Compare any two graphics cards:
GeForce GTX 550 Ti vs Radeon HD 4850 512MB
IntroThe GeForce GTX 550 Ti features core clock speeds of 900 MHz on the GPU, and 1026 MHz on the 1024 MB of GDDR5 RAM. It features 192 SPUs as well as 32 Texture Address Units and 24 Rasterization Operator Units.
Compare those specs to the Radeon HD 4850 512MB, which features clock speeds of 625 MHz on the GPU, and 993 MHz on the 512 MB of GDDR3 RAM. It features 800(160x5) SPUs as well as 40 Texture Address Units and 16 ROPs.
(No game benchmarks for this combination yet.)
Power Usage and Theoretical Benchmarks
Power Consumption (Max TDP)
Performance-wise, the GeForce GTX 550 Ti should in theory be quite a bit better than the Radeon HD 4850 512MB in general. (explain)
Texel RateThe GeForce GTX 550 Ti is a small bit (more or less 15%) better at texture filtering than the Radeon HD 4850 512MB. (explain)
Pixel RateThe GeForce GTX 550 Ti should be quite a bit (approximately 116%) more effective at anti-aliasing than the Radeon HD 4850 512MB, and also should be able to handle higher screen resolutions without losing too much performance. (explain)
Please note that the above 'benchmarks' are all just theoretical - the results were calculated based on the card's specifications, and real-world performance may (and probably will) vary at least a bit.
Price ComparisonPlease note that the price comparisons are based on search keywords, and might not be the exact same card listed on this page. We have no control over the accuracy of their search results.
Memory Bandwidth: Memory bandwidth is the largest amount of data (counted in MB per second) that can be transferred over the external memory interface within a second. The number is worked out by multiplying the interface width by the speed of its memory. If the card has DDR type RAM, the result should be multiplied by 2 once again. If it uses DDR5, multiply by ANOTHER 2x. The better the card's memory bandwidth, the faster the card will be in general. It especially helps with anti-aliasing, HDR and higher screen resolutions.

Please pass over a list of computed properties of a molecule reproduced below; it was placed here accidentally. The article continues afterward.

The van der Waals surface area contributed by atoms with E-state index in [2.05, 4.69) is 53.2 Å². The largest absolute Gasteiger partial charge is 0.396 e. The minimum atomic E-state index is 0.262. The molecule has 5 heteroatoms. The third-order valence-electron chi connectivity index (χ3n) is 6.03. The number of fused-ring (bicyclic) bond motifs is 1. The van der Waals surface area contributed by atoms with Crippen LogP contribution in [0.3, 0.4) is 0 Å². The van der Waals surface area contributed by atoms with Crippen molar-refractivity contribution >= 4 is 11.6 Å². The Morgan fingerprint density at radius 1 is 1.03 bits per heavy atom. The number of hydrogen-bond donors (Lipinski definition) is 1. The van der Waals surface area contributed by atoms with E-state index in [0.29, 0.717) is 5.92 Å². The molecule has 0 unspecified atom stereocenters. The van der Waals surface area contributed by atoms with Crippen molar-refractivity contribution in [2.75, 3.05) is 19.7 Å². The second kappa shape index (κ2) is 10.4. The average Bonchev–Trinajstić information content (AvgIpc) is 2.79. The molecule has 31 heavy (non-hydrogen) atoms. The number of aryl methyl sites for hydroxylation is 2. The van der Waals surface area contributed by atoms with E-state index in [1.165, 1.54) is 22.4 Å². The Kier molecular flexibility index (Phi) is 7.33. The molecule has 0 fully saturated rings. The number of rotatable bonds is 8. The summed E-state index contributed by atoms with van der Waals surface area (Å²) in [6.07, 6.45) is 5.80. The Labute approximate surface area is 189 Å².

Texel Rate: Texel rate is the maximum texture map elements (texels) that can be processed in one second. This figure is calculated by multiplying the total number of texture units by the core speed of the chip. The higher this number, the better the graphics card will be at texture filtering (anisotropic filtering - AF). It is measured in millions of texels applied per second.
Pixel Rate: Pixel rate is the most pixels that the graphics chip could possibly write to the local memory in one second - measured in millions of pixels per second. The number is calculated by multiplying the number of colour ROPs by the the core clock speed. ROPs (Raster Operations Pipelines - aka Render Output Units) are responsible for outputting the pixels (image) to the screen. The actual pixel rate is also dependant on many other factors, most notably the memory bandwidth - the lower the memory bandwidth is, the lower the potential to reach the maximum fill rate.